Will 2009 be a transition year for location based services?

If location based online apps are to transition from early adopters to mainstream, what kinds of changes do we need to see in data, platform and usability?

In a recent article for Vodafone, Sean Gorman discusses Metcalf's law which states that the value of a network is roughly equal to the square of the number of users.  He goes on to draw the conclusion that the amount of user-created spatial data has grown rapidly to the point where its inherent value will drive an explosion of active on line location users much like we have seen an explosion in social networking users in the past couple of years.  Certainly the availability of location-aware data has grown dramatically in the past few years... but is data availability enough to drive a sea change?

How about platform?

BrightKite/sturich My visited locations

The past few years have seen the launch of a whole host of Web 2.0 companies trying to capitalize on the social value of place.  Cladio Schapsis recently published a pretty impressive list of such services.  I use BrightKite, Dopplr, and WorldMate live and love them, but I am a classic early adopter geek.  The problem with these services is that they are not aware of your location until you specifically update your location through some sort of "check-in" process.  While many web apps have reasonably usable check-in processes, we have still not gotten to the point where the combination of your mobile device and your LBS platform are inherently aware of your location at all times.  Until we have this level of constant  awareness of your location, use of location enabled social or commercial platforms will not take off.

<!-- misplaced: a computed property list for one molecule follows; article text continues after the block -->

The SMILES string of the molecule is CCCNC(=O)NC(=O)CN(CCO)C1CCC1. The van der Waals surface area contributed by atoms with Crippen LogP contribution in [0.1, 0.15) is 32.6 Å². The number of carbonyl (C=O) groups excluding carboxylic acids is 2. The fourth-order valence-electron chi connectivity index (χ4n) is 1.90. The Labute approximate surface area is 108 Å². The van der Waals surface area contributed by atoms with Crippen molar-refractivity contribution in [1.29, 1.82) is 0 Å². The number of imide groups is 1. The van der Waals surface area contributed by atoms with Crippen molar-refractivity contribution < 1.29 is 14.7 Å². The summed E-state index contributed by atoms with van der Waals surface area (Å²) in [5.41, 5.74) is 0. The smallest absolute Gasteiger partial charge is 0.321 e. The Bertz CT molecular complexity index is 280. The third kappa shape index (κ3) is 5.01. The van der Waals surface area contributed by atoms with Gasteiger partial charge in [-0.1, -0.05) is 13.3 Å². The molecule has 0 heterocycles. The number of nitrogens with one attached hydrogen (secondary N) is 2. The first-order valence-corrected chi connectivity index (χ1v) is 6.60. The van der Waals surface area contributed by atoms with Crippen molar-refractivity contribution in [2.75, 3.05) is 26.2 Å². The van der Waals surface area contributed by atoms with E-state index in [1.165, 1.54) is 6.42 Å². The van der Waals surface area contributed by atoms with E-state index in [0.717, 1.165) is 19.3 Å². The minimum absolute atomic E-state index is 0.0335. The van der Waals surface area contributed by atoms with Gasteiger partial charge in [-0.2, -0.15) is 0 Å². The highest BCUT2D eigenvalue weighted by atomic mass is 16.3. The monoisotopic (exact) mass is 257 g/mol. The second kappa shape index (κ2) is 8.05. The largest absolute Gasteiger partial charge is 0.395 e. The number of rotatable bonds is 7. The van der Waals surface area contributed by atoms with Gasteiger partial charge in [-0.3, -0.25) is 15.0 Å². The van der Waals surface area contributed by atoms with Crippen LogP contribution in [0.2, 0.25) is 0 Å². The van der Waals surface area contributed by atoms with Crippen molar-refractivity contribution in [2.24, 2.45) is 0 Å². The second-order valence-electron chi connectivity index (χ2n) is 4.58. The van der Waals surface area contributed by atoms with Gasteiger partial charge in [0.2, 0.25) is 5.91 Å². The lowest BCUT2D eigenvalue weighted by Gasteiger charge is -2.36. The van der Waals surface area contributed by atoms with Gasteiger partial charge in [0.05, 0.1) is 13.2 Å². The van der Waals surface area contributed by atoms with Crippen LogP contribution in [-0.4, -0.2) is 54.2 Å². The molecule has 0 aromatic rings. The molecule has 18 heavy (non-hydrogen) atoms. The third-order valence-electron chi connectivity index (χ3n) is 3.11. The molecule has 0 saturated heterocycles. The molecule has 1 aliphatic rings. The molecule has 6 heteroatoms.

Room for a new mobile application.

One of the biggest game changing technology releases in 2008 was the App Store by Apple for the iPhone.  This brilliant (and highly uncharacteristic) move by Apple motivated Android and Blackberry to follow suit with stores for mobile applications for their platforms.  Now developers have a much more direct path to market for mobile applications.  My hope is that some bright young developer will recognize the potential represented by constant awareness of location and create a suite of mobile applications that will automatically update my location on Firebird every few minutes (or hours) without any action on my part.  When the platform can be aware of our location without our active involvement then we will be poised to realise the full promise that location based services offers.